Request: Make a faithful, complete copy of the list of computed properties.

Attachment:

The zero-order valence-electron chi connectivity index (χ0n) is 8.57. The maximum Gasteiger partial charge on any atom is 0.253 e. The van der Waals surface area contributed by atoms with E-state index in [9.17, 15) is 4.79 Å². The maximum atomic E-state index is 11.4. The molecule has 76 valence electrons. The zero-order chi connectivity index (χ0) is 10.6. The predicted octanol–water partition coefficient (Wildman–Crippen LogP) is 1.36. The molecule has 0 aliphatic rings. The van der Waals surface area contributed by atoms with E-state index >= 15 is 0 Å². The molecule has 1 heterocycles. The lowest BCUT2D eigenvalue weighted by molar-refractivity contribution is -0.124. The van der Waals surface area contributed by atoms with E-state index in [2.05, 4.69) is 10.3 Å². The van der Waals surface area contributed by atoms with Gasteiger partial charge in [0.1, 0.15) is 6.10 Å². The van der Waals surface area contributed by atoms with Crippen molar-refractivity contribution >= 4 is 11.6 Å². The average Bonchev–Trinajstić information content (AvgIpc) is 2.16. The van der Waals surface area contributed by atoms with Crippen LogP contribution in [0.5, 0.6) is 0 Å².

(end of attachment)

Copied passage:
The zero-order valence-electron chi connectivity index (χ0n) is 8.57. The maximum Gasteiger partial charge on any atom is 0.253 e. The van der Waals surface area contributed by atoms with E-state index in [9.17, 15) is 4.79 Å². The maximum atomic E-state index is 11.4. The molecule has 76 valence electrons. The zero-order chi connectivity index (χ0) is 10.6. The predicted octanol–water partition coefficient (Wildman–Crippen LogP) is 1.36. The molecule has 0 aliphatic rings. The van der Waals surface area contributed by atoms with E-state index >= 15 is 0 Å². The molecule has 1 heterocycles. The lowest BCUT2D eigenvalue weighted by molar-refractivity contribution is -0.124. The van der Waals surface area contributed by atoms with E-state index in [2.05, 4.69) is 10.3 Å². The van der Waals surface area contributed by atoms with Gasteiger partial charge in [0.1, 0.15) is 6.10 Å². The van der Waals surface area contributed by atoms with Crippen molar-refractivity contribution >= 4 is 11.6 Å². The average Bonchev–Trinajstić information content (AvgIpc) is 2.16. The van der Waals surface area contributed by atoms with Crippen LogP contribution in [0.5, 0.6) is 0 Å².